Touching on the opera purely from a musical point of view, there is much very pleasant music in it. There is no overture, and the first act begins just before the masque. The male chorus sings "Sigh no more, ladies" as the curtain rises.


Almost at once Don John and Borachio begin the plot. Claudio and Benedick enter, Claudio immediately disclosing his love for Hero, the story of the play being pretty closely followed. Leonato now makes a tardy effort to welcome Don Pedro and the rest, and a masque begins with a very stately saraband. Then, according to stage directions, "Enter a pomp of clowns and country girls," who dance a morris-dance, while the chorus sings about spring and maying. The masque ends with Hero, crowned Queen of Summer, singing a very graceful welcome to the princes. Claudio, as in Shakespeare, thinks the prince is wooing for himself, and sings a tragic farewell to Hero and love, with many repetitions of the words "farewell" and "love." Beatrice and Benedick then have their little comedy scene, and the Prince explains to Claudio that he has won Hero for him, and gives him some solemn advice. All the principals join in and sing a fine sextet, Don John on the bottom line singing with the others, but with sinister significance, that he will mar their music presently.

The Prince announces his intention of making Beatrice and Benedick fall in love with each other, and the four conspirators, Hero, Claudio, Pedro, and Leonato, sing a quartet about it, finishing with a great number of "with a fa-la-la's." Don John says he will cross the wedding, and in a few words tells Borachio to meet Hero's gentlewoman, Margaret, that night, and he will bring the Prince and Claudio. The doors of the supper-room are thrown open and a procession of guests comes out, with Hero and Claudio in the centre, the chorus singing "Sigh no more, ladies," until the curtain comes down on the first act.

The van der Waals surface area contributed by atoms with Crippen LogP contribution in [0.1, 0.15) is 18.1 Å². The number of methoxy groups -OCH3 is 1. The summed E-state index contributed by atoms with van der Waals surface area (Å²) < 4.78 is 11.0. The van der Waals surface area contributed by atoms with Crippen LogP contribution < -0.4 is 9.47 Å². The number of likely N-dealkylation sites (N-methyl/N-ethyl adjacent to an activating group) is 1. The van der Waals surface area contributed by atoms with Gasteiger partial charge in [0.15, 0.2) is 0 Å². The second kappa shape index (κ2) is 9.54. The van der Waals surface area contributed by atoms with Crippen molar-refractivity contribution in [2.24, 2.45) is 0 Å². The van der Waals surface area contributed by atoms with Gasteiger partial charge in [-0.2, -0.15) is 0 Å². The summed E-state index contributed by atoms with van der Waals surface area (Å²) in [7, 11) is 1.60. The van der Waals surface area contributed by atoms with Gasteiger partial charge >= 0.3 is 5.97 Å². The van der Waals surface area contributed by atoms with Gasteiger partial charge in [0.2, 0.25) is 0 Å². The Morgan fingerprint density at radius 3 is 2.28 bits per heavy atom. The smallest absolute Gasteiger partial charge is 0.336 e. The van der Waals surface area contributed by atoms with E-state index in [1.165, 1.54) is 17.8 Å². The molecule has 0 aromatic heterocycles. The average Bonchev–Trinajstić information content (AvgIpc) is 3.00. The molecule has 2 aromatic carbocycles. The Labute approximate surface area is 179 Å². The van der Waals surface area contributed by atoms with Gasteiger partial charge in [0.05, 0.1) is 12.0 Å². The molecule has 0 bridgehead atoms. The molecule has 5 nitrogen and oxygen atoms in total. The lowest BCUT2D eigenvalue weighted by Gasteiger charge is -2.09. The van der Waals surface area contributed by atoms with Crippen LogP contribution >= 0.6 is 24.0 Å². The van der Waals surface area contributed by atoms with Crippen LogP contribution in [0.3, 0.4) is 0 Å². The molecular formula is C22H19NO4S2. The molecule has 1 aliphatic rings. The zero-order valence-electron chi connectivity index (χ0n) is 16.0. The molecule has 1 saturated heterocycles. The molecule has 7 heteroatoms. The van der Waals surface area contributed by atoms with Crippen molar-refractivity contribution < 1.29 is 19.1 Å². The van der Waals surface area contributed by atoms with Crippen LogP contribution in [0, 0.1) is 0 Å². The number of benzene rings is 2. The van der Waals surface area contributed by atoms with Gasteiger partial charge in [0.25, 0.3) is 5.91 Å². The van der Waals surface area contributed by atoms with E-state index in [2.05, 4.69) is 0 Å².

The second act opens with a short orchestral introduction. The scene is Leonato's garden near Hero's window. Claudio sings a typical serenade, at the end of which Hero comes out on the balcony, and they have a long love-duet. Benedick then enters, and sings a lengthy and very clever soliloquy about love and ladies; and then Hero, Pedro, and Claudio, in a vocal trio, describe the love of Beatrice for {102} Benedick, the last-named listening as in the play. The scene ends with a very bright trio by the conspirators about having snared their bird.

The next episode sticks closely to Shakespeare. Don John guides Pedro and Claudio to Hero's window; they see Borachio embrace Margaret, and Claudio makes up his mind to denounce Hero in the church. The act ends excitedly by Claudio rushing off, followed by Don Pedro and Don John, and the curtain quickly falls.

The third act opens tempestuously on the orchestra, typifying Claudio's bitter thoughts. He is discovered alone in the church, where he sings a grim and very dramatic quasi-recitative about Hero's fall from grace. The bells are now heard—only three, F, G, A, and the organ begins, acolytes lighting the altar candles. The church fills, friars start the hymn outside to the words, "Mater dulce carmen lenis," the bells going right through the hymn with excellent effect. Then comes Claudio's denunciation of Hero and his refusal to marry her; she swoons, and everyone leaves the church except Hero, Beatrice, Benedick, Leonato, and the friar. The friar, in a fine bass number (beautifully sung at Covent Garden by Pol Plan�on), explains his plan of pretending that Hero has died of shame at the false accusation. Benedick promises to challenge Claudio, and during this scene a funeral bell is heard, and a procession of the Misericordia Fraternity crosses the stage carrying a bier and singing "Miserere mei Deus" as it passes out of sight. Benedick sings very solemnly "And so farewell" (I don't quite see why, because Benedick knows Hero is not dead), and the curtain comes down to fortissimo music on a very effective third act.